- How to help (and hinder) your typesetter
- Using combo boxes in style sheets
- Respect and the inner robot in editing
Tag Archives: professionalism
Whether it’s done accidentally, unthinkingly or with malice aforethought, plagiarism is a perennial problem in publishing. Sometimes it might result from an author’s genuine ignorance of the rules and conventions surrounding the reproduction of others’ work; sometimes it might be a shortcut (for example, if an author is commissioned to write in a language other than their own and struggles to formulate their own words); and sometimes it is simply the deliberate theft of another author’s words.
Whatever the case, it is deemed ethically unacceptable and may lead to major legal and reputational damage for the plagiariser and the publisher.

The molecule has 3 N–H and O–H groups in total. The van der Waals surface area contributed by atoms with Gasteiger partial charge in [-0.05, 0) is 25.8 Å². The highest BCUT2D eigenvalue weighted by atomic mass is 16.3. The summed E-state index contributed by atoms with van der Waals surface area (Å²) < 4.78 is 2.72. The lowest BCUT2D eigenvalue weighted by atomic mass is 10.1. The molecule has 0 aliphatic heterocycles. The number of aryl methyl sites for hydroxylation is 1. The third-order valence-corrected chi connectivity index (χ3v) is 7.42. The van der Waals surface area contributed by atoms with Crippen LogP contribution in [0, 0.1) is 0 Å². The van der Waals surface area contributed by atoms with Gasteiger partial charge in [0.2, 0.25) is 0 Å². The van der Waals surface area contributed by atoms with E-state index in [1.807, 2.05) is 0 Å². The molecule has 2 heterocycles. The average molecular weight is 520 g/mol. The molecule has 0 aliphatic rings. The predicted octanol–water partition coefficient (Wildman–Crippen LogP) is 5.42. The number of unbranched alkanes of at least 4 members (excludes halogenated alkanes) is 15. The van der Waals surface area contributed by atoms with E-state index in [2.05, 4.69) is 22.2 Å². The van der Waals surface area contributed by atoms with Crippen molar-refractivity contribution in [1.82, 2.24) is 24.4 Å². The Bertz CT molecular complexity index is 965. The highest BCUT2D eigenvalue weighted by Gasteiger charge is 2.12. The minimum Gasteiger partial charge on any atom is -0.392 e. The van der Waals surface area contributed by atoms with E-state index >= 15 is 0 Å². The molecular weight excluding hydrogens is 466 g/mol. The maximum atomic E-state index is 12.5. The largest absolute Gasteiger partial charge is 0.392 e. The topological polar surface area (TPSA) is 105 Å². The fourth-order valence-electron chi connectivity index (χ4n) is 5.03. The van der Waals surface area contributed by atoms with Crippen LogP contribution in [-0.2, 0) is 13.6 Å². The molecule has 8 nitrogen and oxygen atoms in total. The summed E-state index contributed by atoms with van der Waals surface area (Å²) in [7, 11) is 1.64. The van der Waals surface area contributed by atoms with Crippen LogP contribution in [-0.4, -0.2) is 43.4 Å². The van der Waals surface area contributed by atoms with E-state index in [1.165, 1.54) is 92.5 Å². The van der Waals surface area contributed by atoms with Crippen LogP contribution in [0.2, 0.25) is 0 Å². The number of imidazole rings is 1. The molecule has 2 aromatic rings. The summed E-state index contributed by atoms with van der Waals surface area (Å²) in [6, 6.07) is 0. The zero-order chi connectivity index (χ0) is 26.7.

Definition of plagiarism
Plagiarism is the reproduction without credit or permission of material (text or images) previously published elsewhere in such a way that the material appears to be one’s own. It applies to material of any length, even a few words, and it encompasses ideas as well as actual words.… read the rest >>
Not long ago, I met up with three old university friends who are all employed by (or have been employed by) large public-sector organisations. Their work environments (the support and demands of a corporate structure; the necessity of wearing shoes with rigid soles) couldn’t be more different from mine (the freedom to improve or damage my business unchecked by rules set by others; an office six metres from my bed). Yet I always learn things from our work-related chats, whether in the form of direct tips to apply to my business or reflections that give me an altered viewpoint on how I exist as a small business owner. I’d like to share two of those reflections with you.